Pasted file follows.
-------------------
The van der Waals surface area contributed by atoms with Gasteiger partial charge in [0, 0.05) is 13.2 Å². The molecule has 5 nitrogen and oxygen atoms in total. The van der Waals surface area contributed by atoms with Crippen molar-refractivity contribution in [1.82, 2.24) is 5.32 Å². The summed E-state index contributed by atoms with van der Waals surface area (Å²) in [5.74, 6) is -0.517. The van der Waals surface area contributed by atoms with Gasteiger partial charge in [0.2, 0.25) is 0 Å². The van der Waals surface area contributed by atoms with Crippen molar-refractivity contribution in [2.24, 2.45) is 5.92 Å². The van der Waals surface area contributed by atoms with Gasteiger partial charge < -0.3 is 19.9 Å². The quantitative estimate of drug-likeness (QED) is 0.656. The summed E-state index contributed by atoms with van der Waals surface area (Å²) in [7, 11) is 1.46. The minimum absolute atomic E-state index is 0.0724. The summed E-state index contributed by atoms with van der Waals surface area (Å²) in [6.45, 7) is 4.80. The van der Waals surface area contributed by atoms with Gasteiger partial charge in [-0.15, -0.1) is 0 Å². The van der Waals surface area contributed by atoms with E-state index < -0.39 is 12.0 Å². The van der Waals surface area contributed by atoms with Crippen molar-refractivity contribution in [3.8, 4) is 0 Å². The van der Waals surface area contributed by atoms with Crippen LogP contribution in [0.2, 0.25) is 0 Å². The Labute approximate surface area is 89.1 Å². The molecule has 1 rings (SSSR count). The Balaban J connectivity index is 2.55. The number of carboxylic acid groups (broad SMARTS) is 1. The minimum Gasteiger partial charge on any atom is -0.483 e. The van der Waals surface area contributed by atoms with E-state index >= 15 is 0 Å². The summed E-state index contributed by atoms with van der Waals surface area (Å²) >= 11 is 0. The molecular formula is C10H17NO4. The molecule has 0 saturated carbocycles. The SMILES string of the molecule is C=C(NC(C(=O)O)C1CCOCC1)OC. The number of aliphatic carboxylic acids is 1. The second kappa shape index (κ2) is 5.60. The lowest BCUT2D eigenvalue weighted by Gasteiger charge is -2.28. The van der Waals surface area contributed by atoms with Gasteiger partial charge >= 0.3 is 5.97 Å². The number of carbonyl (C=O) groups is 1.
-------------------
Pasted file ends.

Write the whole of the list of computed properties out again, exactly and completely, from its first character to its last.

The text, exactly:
The van der Waals surface area contributed by atoms with Gasteiger partial charge in [0, 0.05) is 13.2 Å². The molecule has 5 nitrogen and oxygen atoms in total. The van der Waals surface area contributed by atoms with Crippen molar-refractivity contribution in [1.82, 2.24) is 5.32 Å². The summed E-state index contributed by atoms with van der Waals surface area (Å²) in [5.74, 6) is -0.517. The van der Waals surface area contributed by atoms with Gasteiger partial charge in [0.2, 0.25) is 0 Å². The van der Waals surface area contributed by atoms with Crippen molar-refractivity contribution in [2.24, 2.45) is 5.92 Å². The van der Waals surface area contributed by atoms with Gasteiger partial charge < -0.3 is 19.9 Å². The quantitative estimate of drug-likeness (QED) is 0.656. The summed E-state index contributed by atoms with van der Waals surface area (Å²) in [7, 11) is 1.46. The minimum absolute atomic E-state index is 0.0724. The summed E-state index contributed by atoms with van der Waals surface area (Å²) in [6.45, 7) is 4.80. The van der Waals surface area contributed by atoms with Gasteiger partial charge in [-0.15, -0.1) is 0 Å². The van der Waals surface area contributed by atoms with E-state index < -0.39 is 12.0 Å². The van der Waals surface area contributed by atoms with Crippen molar-refractivity contribution in [3.8, 4) is 0 Å². The van der Waals surface area contributed by atoms with Crippen LogP contribution in [0.2, 0.25) is 0 Å². The Labute approximate surface area is 89.1 Å². The molecule has 1 rings (SSSR count). The Balaban J connectivity index is 2.55. The number of carboxylic acid groups (broad SMARTS) is 1. The minimum Gasteiger partial charge on any atom is -0.483 e. The van der Waals surface area contributed by atoms with E-state index >= 15 is 0 Å². The summed E-state index contributed by atoms with van der Waals surface area (Å²) >= 11 is 0. The molecular formula is C10H17NO4. The molecule has 0 saturated carbocycles. The SMILES string of the molecule is C=C(NC(C(=O)O)C1CCOCC1)OC. The number of aliphatic carboxylic acids is 1. The second kappa shape index (κ2) is 5.60. The lowest BCUT2D eigenvalue weighted by Gasteiger charge is -2.28. The van der Waals surface area contributed by atoms with Gasteiger partial charge >= 0.3 is 5.97 Å². The number of carbonyl (C=O) groups is 1.